Caberg’s 5 star rated polycarbonate full face helmet with built-in sun visor
If you’re going to buy a new crash helmet, you might as well start by looking for a helmet that’s top-rated for safety, right? Well, the budget-priced Caberg Vox is five star SHARP rated for safety, is cheap to buy, has a drop down sun visor and is Pinlock-ready. All of which makes it a very attractive proposition. But what about the rest of it – how does it rate for usability, comfort, ventilation etc. etc. i.e. all the other stuff that makes a helmet easy to use and live with?
A comfortable, well ventilated and reasonably light polycarbonate helmet let down only by slight fogging issues and being quite noisy (though with ear plugs it’s fine). But it’s as safe as they come (SHARP 5 star rated for safety) and has some useful features such as the drop down sun visor and easy to use micrometric fastener and represents excellent value for money. Well worth considering.
- SHARP 5 star rated for safety (maximum)
- Polycarbonate shell
- 1.45Kg (light for a polycarbonate helmet)
- Available in sizes XS-XL (53/4 – 61/2 cms)
- Typically priced between £60-£95 depending on graphics
- Caberg Vox is now discontinued and unavailable
The Caberg Vox has been tested by SHARP and was awarded a maximum score of 5 stars. That means it should be as effective in an accident as pretty much any crash helmet on the market today (and miles better than the vast majority). It may be a polycarbonate (i.e. plastic shelled) crash helmet available at a low price but, as we’ve pointed out here and based on one of the most comprehensive motorcycle accident studies ever (Cost 327), in a survivable accident, the flex allowed by a polycarbonate helmet which absorbs the energy of an accident and allows the polystyrene liner seems to allow for better impact absorption than rock solid helmet shells.
Other stuff that impacts on safety include the shell sizes, strap and visors. You’ll see more information on the visors in the visor section below, however both the main clear visor and the drop down sun visor are both antiscratch (sun visors aren’t always antiscratch so that’s good). The main visor is a little prone to fogging straight out of the box, probably because of a lack of ventilation – though that can be resolved by fitting a Pinlock anti fog insert.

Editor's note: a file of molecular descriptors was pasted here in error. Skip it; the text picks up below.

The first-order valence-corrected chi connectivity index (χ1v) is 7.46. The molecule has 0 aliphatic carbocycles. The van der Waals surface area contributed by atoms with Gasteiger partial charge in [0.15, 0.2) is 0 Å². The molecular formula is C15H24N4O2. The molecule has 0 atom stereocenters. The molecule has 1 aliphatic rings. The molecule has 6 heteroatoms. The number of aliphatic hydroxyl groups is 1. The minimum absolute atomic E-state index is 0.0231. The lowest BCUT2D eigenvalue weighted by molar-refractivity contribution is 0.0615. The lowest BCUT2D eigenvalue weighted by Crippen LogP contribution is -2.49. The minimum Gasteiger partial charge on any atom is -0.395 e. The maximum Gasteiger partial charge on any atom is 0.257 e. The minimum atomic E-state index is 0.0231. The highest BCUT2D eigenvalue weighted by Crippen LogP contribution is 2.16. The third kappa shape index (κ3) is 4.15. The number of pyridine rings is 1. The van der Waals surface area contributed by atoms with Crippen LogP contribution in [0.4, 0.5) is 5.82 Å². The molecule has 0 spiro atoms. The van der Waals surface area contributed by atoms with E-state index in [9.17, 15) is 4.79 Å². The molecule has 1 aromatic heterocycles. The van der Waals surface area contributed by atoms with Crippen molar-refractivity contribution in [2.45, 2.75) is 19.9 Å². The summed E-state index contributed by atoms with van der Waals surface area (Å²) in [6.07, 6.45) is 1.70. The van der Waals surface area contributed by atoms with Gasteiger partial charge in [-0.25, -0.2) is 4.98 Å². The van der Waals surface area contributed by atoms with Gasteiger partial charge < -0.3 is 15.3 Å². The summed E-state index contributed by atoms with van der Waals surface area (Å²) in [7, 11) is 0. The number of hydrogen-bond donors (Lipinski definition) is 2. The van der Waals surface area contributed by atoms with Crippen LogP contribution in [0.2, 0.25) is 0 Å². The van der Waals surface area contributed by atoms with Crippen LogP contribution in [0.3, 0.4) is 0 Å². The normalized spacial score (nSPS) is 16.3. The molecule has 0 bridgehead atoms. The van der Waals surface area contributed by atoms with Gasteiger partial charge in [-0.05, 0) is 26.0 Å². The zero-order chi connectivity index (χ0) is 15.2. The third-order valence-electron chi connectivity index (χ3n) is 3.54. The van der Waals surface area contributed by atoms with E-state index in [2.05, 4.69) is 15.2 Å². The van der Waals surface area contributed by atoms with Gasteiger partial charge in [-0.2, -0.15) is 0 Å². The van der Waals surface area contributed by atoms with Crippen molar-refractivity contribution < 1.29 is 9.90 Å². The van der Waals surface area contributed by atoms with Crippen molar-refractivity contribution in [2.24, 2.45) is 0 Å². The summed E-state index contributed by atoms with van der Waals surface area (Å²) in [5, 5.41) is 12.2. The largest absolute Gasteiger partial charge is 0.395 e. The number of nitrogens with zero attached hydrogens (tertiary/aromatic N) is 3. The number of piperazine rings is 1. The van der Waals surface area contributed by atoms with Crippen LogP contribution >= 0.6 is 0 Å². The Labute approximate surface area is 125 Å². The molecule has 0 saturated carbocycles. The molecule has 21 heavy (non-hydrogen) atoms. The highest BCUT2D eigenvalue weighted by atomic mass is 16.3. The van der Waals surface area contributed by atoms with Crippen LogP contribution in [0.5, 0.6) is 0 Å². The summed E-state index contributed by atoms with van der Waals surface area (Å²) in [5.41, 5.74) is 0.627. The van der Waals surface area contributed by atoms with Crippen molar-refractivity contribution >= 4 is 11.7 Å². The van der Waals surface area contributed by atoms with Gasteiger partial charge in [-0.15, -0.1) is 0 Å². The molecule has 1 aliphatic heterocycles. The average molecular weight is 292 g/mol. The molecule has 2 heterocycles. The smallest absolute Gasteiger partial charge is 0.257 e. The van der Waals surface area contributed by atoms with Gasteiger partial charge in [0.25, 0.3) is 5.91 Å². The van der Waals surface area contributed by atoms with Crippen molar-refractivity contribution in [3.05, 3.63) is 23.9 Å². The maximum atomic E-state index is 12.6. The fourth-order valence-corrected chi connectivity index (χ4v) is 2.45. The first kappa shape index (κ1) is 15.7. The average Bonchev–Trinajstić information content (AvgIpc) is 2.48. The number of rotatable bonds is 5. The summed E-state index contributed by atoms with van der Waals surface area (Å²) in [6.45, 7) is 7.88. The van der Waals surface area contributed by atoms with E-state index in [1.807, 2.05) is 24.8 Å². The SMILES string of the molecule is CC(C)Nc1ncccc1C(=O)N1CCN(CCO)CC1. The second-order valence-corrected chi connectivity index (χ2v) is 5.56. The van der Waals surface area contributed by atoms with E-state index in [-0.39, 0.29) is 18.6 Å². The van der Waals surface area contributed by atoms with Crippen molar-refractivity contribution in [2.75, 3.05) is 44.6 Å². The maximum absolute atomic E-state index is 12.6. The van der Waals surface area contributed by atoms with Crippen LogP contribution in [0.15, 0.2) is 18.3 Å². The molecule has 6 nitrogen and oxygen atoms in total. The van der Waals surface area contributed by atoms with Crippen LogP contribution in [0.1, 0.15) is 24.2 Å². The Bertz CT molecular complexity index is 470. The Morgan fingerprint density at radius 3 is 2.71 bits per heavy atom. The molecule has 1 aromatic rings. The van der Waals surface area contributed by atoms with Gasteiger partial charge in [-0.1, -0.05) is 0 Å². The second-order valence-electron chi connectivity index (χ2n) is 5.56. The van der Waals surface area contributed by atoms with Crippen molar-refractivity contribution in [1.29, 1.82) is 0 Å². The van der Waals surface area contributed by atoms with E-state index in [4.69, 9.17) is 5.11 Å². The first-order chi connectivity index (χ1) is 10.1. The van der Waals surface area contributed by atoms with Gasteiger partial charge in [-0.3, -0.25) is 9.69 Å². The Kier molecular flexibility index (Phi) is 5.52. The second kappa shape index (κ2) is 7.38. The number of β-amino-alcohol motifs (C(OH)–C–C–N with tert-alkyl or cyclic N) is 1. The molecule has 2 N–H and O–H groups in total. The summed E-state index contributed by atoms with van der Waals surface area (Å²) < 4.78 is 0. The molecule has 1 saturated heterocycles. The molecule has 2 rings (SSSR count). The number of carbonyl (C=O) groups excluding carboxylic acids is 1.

The strap is a micrometric locking mechanism – which are tried and tested and easy to use – so that’s good.
We’re not sure how many shell sizes the Vox is produced in as Caberg haven’t released the information. We’re assuming that means they probably use just one, maybe two shell sizes – which possibly isn’t ideal. However, overall, the Caberg Vox is probably as safe as they come.
Looking to buy a Caberg?
Helmet noise suppression isn’t one of the Caberg Vox’s strong points. Most owners reckon it’s slightly below average in comparison to their previous helmets. As usual, if you wear ear plugs – which most of us do – the Vox is fine. But if having a quiet helmet is important for you, then you should probably avoid the Vox and check out our Quietest crash helmets section to find a quieter helmet.
The Vox is available in sizes XS (about 53/54 cms) to XL (about 61/62cms).
The Vox has a chin vent that pushes air into the front of the helmet and towards the visor, as well as a pair of forehead vents to ventilate the crown of the head.
The chin vent is operated by a toggle underneath the chin guard (see picture below) rather than the outside of the helmet. It’s a bit fiddly to operate but it does open and close the vent effectively. However, this chin vent is a bit weedy – not letting in quite enough air – and owners reckon that, even though the main visor is treated with Caberg’s own anti-fog treatment, it’s s a bit prone to fogging; as is the sun visor. Obviously, fogging on the main visor can be sorted by buying a Pinlock antifog insert and the Vox visor is conveniently Pinlock-ready, though doesn’t come with one in the box.